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Supreme Court hears the law was “radically misapplied” in Apple Athenry case

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Galway Bay fm newsroom – The Supreme Court has heard that the law was “radically misapplied” by An Bord Pleanála in the way it granted permission for the first phase of tech giant Apple’s planned data centre in Athenry
While Apple has since decided not to proceed with the Athenry centre, a five judge Supreme Court has today began hearing an appeal by two objectors addressing a range of legal issues arising from how the board dealt with the company’s proposal.
The appeal is by Sinead Fitzpatrick, who lives close to the planned 850 million euro development, and Allan Daly, of Athenry.
It is opposed by An Bord Pleanala and the State, but Apple is not involved.
According to the Irish Times Online the court’s decision is expected to impact on how the Board deals with similar projects.
The appeal is continuing.

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NUI Galway researchers caution over retrofitting and radon

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Galway Bay FM Newsroom – Ireland’s residential retrofitting programme should ensure ventilation is carefully considered to avoid an increase in levels of radon gas in homes, researchers at NUI Galway have found.

A team from the University’s School of Physics conducted one of the first studies of its kind to quantify the impact of improved energy-efficiency and airtightness on radon – a radioactive, odourless, colourless and tasteless gas.

With the Government having set a target of 500,000 homes to be retrofitted by 2030, the physicists used advanced computer models to predict how radon levels would be affected by improvements within different types of dwellings. 

Overall, it showed that if appropriate ventilation measures were not considered during the retrofitting process, there is a potential for radon levels to more than double.

However, the study also showed that when appropriate ventilation measures were implemented during the retrofit process, radon levels could be reduced below the initial levels.

The study was carried out by Dr James McGrath and led by Dr Miriam Byrne, both of NUI Galway, as part of research funded by the Environmental Protection Agency (EPA). It has been published in the international journal, Building and Environment, a leading research journal in the field.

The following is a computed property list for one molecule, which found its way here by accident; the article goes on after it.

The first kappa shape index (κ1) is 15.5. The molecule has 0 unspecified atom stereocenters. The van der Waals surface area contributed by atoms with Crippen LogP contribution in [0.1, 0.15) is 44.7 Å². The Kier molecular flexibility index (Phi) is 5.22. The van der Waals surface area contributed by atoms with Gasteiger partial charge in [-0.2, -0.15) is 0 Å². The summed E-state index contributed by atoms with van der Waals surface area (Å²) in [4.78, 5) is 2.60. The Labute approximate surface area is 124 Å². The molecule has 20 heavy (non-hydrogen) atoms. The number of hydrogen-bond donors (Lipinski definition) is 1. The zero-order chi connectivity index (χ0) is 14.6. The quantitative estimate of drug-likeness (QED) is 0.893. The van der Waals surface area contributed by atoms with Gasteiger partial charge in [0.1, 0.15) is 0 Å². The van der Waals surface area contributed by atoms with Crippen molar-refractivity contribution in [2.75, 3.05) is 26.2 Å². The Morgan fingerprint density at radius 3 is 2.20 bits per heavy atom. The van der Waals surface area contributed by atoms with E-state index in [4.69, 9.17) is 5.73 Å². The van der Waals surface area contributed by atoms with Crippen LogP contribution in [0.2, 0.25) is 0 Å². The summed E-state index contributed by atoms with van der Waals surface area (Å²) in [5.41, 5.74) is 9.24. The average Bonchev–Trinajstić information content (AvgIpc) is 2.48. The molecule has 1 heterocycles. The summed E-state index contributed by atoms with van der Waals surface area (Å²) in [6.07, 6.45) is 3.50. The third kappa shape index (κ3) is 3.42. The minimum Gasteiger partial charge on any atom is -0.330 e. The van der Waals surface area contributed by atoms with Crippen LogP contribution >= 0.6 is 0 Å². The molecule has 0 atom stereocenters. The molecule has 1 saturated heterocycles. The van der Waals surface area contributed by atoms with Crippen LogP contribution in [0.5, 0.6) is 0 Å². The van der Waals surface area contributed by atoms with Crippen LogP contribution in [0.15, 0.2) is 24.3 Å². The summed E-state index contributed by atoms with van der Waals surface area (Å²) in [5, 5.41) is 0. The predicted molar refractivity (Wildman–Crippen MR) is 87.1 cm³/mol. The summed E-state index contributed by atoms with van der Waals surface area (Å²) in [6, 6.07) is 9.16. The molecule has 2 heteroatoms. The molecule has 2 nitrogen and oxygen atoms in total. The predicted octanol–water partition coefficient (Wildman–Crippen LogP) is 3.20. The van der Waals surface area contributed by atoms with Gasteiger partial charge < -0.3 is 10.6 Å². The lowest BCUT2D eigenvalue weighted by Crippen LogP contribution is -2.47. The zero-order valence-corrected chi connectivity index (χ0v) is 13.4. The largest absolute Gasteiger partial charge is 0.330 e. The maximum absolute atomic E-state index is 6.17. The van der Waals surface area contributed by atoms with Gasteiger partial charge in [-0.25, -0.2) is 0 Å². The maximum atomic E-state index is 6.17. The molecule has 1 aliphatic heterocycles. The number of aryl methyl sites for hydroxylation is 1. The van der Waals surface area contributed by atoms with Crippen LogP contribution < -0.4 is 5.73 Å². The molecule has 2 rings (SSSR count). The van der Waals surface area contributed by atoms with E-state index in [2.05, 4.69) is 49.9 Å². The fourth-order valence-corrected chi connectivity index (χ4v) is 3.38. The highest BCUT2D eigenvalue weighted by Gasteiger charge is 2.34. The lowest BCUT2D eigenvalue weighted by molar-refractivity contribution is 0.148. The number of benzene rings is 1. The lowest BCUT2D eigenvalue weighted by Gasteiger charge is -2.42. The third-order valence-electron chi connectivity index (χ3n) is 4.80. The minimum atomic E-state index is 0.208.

Dr McGrath, of the School of Physics, NUI Galway, said: “It is important that in our drive to make our buildings more energy efficient and reduce greenhouse gas emissions that we do not introduce additional risks of negative outcomes.

“The research findings highlight that radon, and indoor air quality overall, needs to be given due consideration as a key element of any proposed retrofitting works.”

Ireland has a higher radon level than the global average. The gas is a known carcinogen. It is the second leading cause of lung cancer in Ireland and is linked to approximately 300 lung cancer cases every year. 

The NUI Galway study examined a combination of different houses – bungalow, semi-detached and terraced dwellings; outdoor locations – suburban, rural and coastal regions; dwelling ages; and various ventilation measures. 

It also examined how airflow is altered through retrofitting and energy efficiency improvements like increased wall and attic insulation, new windows and doors and draught prevention.

Dr McGrath added: “The results have important policy implications, highlighting that radon needs to be given appropriate consideration during the retrofit process. It is essential that people realise radon is only a problem if ignored. Radon remediation methods are often straightforward and inexpensive with the potential to significantly reduce levels of what is a potentially dangerous gas.” 

The NUI Galway research team also noted that the only way to ensure that a home does not exceed the reference level after energy improvements is to carry out a radon test. 

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Public are reminded that the deadline for submissions on the Galway to Athlone Cycleway is tomorrow

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Galway Bay FM Newsroom – The public have been reminded that the deadline for all general submissions on the routes for the Galway to Athlone Cycleway is tomorrow, March 1st.

The proposed Cycleway will eventually create a dedicated 270km route from Dublin to Galway city with both the North Green Route Number 1 and the Central Blue Route Number 3 joining to give a clear route from Galway City to Athlone.

Farmers and landowners in the public consultation areas can engage at any time with the project team.

In a statement to Minister Eamonn Ryan in the Seanad, Roscommon-Galway Senator Aisling Dolan said it was urgent that it happened as soon as possible.

Those who want to contact the project team can email info@galwaytoathlonecycleway.com, ring (091) 509267 or go to the website and fill out the online form.

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Headford Councillor welcomes decision on construction of community facility at Moyne Villa

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Galway Bay FM Newsroom – Headford Fine Gael Councillor Andrew Reddington has welcomed the decision to grant permission to Moyne Villa FC for the construction of a community facility on their grounds in Headford.

The facility will see the construction of a gym and leisure facility at the ground and will be in addition to the community playground, the walking track, community pitches and hub for remote working that is already in place.

Councillor Reddington said that the planned development was testament to the work being done at the club and their plans they have to offer yet another community facility for the people of Headford.

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